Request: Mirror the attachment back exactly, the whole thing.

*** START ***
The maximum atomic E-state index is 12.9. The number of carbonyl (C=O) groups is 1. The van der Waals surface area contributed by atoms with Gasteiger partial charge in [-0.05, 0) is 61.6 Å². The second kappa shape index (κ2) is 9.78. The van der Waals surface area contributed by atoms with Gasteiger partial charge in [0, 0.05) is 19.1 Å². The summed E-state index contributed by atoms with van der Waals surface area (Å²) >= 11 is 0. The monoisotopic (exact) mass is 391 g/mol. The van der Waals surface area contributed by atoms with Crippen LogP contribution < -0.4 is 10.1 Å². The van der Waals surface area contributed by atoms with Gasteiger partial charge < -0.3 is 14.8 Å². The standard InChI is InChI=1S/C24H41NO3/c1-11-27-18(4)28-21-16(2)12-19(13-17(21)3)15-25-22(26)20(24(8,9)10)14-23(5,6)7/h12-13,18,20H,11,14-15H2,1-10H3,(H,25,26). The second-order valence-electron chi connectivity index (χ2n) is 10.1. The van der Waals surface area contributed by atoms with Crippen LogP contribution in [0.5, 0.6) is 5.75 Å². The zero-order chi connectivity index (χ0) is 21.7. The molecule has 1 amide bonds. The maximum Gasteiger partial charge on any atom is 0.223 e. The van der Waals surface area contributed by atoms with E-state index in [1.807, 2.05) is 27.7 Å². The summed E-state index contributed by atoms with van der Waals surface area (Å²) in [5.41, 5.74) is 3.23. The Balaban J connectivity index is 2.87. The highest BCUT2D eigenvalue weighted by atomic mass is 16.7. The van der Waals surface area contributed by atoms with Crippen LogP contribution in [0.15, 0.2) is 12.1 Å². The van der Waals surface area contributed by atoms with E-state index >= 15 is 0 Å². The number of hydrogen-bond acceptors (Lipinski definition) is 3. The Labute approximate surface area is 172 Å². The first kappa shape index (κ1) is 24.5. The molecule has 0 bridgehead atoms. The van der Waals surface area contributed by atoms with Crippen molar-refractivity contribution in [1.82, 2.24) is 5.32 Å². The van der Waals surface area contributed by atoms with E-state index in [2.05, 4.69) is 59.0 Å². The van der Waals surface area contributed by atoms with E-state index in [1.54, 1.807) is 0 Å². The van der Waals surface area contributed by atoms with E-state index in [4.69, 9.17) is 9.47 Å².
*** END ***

The maximum atomic E-state index is 12.9. The number of carbonyl (C=O) groups is 1. The van der Waals surface area contributed by atoms with Gasteiger partial charge in [-0.05, 0) is 61.6 Å². The second kappa shape index (κ2) is 9.78. The van der Waals surface area contributed by atoms with Gasteiger partial charge in [0, 0.05) is 19.1 Å². The summed E-state index contributed by atoms with van der Waals surface area (Å²) >= 11 is 0. The monoisotopic (exact) mass is 391 g/mol. The van der Waals surface area contributed by atoms with Crippen LogP contribution < -0.4 is 10.1 Å². The van der Waals surface area contributed by atoms with Gasteiger partial charge < -0.3 is 14.8 Å². The standard InChI is InChI=1S/C24H41NO3/c1-11-27-18(4)28-21-16(2)12-19(13-17(21)3)15-25-22(26)20(24(8,9)10)14-23(5,6)7/h12-13,18,20H,11,14-15H2,1-10H3,(H,25,26). The second-order valence-electron chi connectivity index (χ2n) is 10.1. The van der Waals surface area contributed by atoms with Crippen LogP contribution in [0.5, 0.6) is 5.75 Å². The zero-order chi connectivity index (χ0) is 21.7. The molecule has 1 amide bonds. The maximum Gasteiger partial charge on any atom is 0.223 e. The van der Waals surface area contributed by atoms with E-state index in [1.807, 2.05) is 27.7 Å². The summed E-state index contributed by atoms with van der Waals surface area (Å²) in [5.41, 5.74) is 3.23. The Balaban J connectivity index is 2.87. The highest BCUT2D eigenvalue weighted by atomic mass is 16.7. The van der Waals surface area contributed by atoms with Crippen LogP contribution in [0.15, 0.2) is 12.1 Å². The van der Waals surface area contributed by atoms with E-state index >= 15 is 0 Å². The number of hydrogen-bond acceptors (Lipinski definition) is 3. The Labute approximate surface area is 172 Å². The first kappa shape index (κ1) is 24.5. The molecule has 0 bridgehead atoms. The van der Waals surface area contributed by atoms with Crippen molar-refractivity contribution in [1.82, 2.24) is 5.32 Å². The van der Waals surface area contributed by atoms with E-state index in [2.05, 4.69) is 59.0 Å². The van der Waals surface area contributed by atoms with E-state index in [1.54, 1.807) is 0 Å². The van der Waals surface area contributed by atoms with E-state index in [4.69, 9.17) is 9.47 Å².